Story By: Ana Marjanovic, Sub-Editor: Joseph Golder, Agency: Central European News
A racist in Australia who repeatedly accused this young Asian-looking man of being a ‘coronavirus’ had a lucky escape because the student he abused was actually a martial arts black belt – from Mongolia.
The verbal attack in Sydney on Enkhtulga Enkhbaatar, 24, who was born in Ulaanbaatar, which is the capital and largest city of Mongolia, comes as China’s state controlled newspaper Global Times complained that the parents of Chinese students studying in Australia were worried about their safety after two were attacked in Melbourne.
A video of two individuals dragging, kicking and punching the two Asian looking young women went viral on social media last week. A male bystander eventually stepped in to stop the assault. News reports and video clips floating on social media claimed the victims were Chinese students but it was later revealed they were not from the country.
And according to student Enkhtulga, it is a growing problem that anybody who looks Asian is being accused of being Chinese and subject to abuse. In recent weeks, Australian politicians have even fuelled the hatred by launching scathing attacks on China, with senior Liberal and Labour MPs saying China must “reap the economic consequences after misleading information” about the coronavirus.
In his video appeal Enkhtulga said: “I am not Chinese, I am MONGOLIAN; Not every Asian belongs to China!!!! Educate yourself before judging someone.”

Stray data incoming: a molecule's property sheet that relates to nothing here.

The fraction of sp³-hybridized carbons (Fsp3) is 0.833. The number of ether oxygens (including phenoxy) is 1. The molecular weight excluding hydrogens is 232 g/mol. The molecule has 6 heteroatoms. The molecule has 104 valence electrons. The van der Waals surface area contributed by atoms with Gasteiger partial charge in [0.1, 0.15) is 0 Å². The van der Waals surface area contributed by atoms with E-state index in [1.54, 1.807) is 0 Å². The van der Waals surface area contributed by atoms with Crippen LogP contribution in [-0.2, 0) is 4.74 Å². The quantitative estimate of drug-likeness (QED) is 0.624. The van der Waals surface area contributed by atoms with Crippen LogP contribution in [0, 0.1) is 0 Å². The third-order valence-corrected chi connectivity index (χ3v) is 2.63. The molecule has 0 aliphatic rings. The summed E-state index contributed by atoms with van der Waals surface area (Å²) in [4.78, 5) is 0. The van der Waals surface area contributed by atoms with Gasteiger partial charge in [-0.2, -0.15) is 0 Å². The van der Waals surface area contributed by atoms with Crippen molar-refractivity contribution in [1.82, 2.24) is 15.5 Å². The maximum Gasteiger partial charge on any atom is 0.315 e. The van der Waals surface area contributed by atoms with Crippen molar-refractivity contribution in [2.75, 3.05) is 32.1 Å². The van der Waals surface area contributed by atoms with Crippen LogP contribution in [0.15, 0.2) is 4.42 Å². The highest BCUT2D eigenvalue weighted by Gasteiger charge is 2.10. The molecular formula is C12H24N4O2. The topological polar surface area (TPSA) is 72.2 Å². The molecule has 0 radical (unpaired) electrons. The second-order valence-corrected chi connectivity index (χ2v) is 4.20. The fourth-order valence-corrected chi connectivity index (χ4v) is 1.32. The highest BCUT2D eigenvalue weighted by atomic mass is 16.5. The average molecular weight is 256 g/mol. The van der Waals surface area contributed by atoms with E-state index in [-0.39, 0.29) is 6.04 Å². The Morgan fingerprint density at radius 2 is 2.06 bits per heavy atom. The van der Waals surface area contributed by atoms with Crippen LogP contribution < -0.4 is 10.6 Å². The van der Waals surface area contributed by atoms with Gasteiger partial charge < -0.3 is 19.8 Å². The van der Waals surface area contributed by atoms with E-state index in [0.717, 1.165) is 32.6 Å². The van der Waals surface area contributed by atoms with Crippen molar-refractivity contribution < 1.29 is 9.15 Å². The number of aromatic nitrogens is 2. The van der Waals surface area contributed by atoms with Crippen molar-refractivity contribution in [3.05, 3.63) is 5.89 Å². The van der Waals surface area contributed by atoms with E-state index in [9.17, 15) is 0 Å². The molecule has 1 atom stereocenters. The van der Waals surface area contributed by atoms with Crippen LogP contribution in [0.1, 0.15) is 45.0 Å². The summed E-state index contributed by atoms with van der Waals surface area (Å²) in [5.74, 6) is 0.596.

He said that everybody was suffering from the virus, and it also impacted him as he had lost his job as a martial arts instructor teaching Taekwondo to kids, and all his classes where he is studying to be a sport instructor currently cancelled because of the coronavirus that involves social distancing.
He did not reveal where he was studying, but said despite the setbacks, he was trying to keep himself fit ready for when classes for him at college and for his students restart, and added: “… I was doing my normal workout, and there was another guy on the other side of the road, and he called me coronavirus.
“I asked him why are you calling me that, and I also told him I’m not Chinese, but he continued calling me coronavirus, coronavirus, nonstop, maybe more than ten times, and then he walked away.”
He recorded this video to educate people that Asia is a big region, and not everybody who appears Asian is Chinese.
He said: “Asia is a big land you guys, and we have Korean, Mongolian, we have Japanese, we have Malaysian, Indonesians, so we have a lot of different countries who look similar but you can’t call someone out just by looking and going oh you must be Chinese and you are coronavirus, just don’t to that.”
He added that some people need to go and educate themselves, saying: “I have been affected by that virus too I lost my job, my school is suspended, a lot of things are changing, a lot of things happening. So please share this video and educate your self and stop calling people coronavirus.”
He told CEN that he has a third Dan black belt in Taekwondo, and a first Dan black belt in Kyokushin Karate, and as well as twice being four times the Mongolian national champion, he was also twice the New South Wales champion, and had taken part in international competitions including the Olympic Games with his national team.